There are millions of (around 30-45 million) American kids who participate in youth sports every year. And the number, along with the percentage of participation goes up every year.
It’s an impressive number especially with benefits like health, attitude and personality attached to youth sports. But there’s an underlying concern here. Youth sports is not just about sports and fun anymore, it’s serious business. It’s indeed concerning to see that parents are taking up professional sports training for their kids at a very tender age. There are championships, leagues and tournaments being held for kids as young as 7, sometimes even younger. U.S. Kids Golf World Championship has a category for boys under 6, professional basketball, football, swimming etc. training taking place for kids at 5 even younger.
Parents want their kids to be focused, trained and professional from the start. More and more kids are being made to train only in one sport and coaches sell their professional and expert services to parents showcasing the talent they have groomed and success stories they have created. Parents have their own motives. There’s hope for a college scholarship, there’s ego and pride involved being a star athlete’s parents and above all, everyone else is doing it, no one wants their kid to be left behind, although that’s ego too.
But there are more serious issues involved here. In this mayhem of competition and professionalism, a child’s childhood is getting lost. Kids do not get to play what they want, when they want and how they want. Playing isn’t even attached to the game, it’s synonymous with competition. The aim is to win every time. There’s shame and disgrace attached to losing. And kids don’t play for the sake of playing anymore, they play to win. At ten the child’s future is decided. What if the kid grows to like something else? Shouldn’t talent, interest and liking be nurtured naturally, as and when it comes? And a very serious concern, sports expose kids to the risk of serious injury. Concussions, for instance, have become more frequent than ever. All this causes a serious threat of emotional, mental and developmental issues in children.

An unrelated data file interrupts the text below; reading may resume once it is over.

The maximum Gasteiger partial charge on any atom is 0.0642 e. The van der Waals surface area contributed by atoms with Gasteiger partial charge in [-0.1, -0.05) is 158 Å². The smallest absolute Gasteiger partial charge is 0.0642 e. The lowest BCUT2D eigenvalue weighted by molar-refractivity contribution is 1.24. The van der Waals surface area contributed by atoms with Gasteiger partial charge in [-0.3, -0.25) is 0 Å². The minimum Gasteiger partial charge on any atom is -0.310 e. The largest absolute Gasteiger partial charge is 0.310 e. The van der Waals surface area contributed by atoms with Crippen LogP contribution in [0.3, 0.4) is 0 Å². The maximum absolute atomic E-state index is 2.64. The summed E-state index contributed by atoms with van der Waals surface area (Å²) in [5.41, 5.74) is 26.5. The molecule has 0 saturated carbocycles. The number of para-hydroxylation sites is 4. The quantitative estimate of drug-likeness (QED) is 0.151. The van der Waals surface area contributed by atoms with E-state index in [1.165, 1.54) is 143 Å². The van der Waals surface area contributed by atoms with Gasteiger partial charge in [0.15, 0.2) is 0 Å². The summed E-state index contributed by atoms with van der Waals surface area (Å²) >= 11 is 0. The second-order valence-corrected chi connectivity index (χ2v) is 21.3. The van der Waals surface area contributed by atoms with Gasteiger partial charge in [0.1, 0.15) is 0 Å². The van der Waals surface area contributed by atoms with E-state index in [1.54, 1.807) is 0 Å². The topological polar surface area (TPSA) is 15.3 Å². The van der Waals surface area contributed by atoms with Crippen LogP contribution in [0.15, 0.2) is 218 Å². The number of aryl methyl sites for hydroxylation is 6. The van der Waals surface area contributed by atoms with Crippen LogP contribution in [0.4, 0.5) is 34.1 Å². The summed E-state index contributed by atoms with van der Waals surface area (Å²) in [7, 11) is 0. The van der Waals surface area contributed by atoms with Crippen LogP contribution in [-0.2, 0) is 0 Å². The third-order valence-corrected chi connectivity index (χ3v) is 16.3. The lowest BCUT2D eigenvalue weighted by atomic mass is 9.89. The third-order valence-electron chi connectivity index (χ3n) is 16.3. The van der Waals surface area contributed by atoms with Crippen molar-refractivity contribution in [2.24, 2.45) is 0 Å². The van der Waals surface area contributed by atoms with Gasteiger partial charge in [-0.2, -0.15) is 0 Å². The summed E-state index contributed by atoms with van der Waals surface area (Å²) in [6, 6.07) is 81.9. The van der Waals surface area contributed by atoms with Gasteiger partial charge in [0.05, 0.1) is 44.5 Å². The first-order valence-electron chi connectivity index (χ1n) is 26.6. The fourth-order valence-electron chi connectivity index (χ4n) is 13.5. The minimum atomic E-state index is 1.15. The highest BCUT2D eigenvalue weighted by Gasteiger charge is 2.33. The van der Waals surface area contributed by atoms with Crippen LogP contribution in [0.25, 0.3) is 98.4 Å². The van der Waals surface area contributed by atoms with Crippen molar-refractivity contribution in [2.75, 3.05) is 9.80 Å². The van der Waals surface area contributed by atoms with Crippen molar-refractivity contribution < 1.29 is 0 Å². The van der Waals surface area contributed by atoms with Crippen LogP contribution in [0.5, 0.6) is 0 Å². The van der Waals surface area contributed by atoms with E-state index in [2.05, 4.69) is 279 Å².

You cannot totally avoid sports training, but you can certainly put in some thinking into it. As a parent if these issues concern you too, here what you can do:
- Encourage your kid to participate in sports, a variety of them, whatever interests her. If your kid has a special talent, it will find her. You wouldn’t have to get a professional opinion on it.
- See signs of fatigue, both mental and physical, and give your kid some time off. Spend time talking to your child, listening to her, playing a game of their choice once in a while. This will bring in a lot of emotional security in the child, which will help in overall development and progress of the kid.
- Give a break and take a break. Call Sunday a no-sports day. Or maybe some time off during the year when your kid does not play, just gets some time for herself, some perspective. Its important for you as a parent too.
- Do not make your child a part of a very competitive team, a tyrannical coach or hard-core sports club. Sports clubs or teams for kids must have some child-friendly practices.
- Be a supportive parent. Let kids lose one in a while. Let them have their moments. Don’t be demanding, interfering or win-obsessed. It’ll do more damage than good.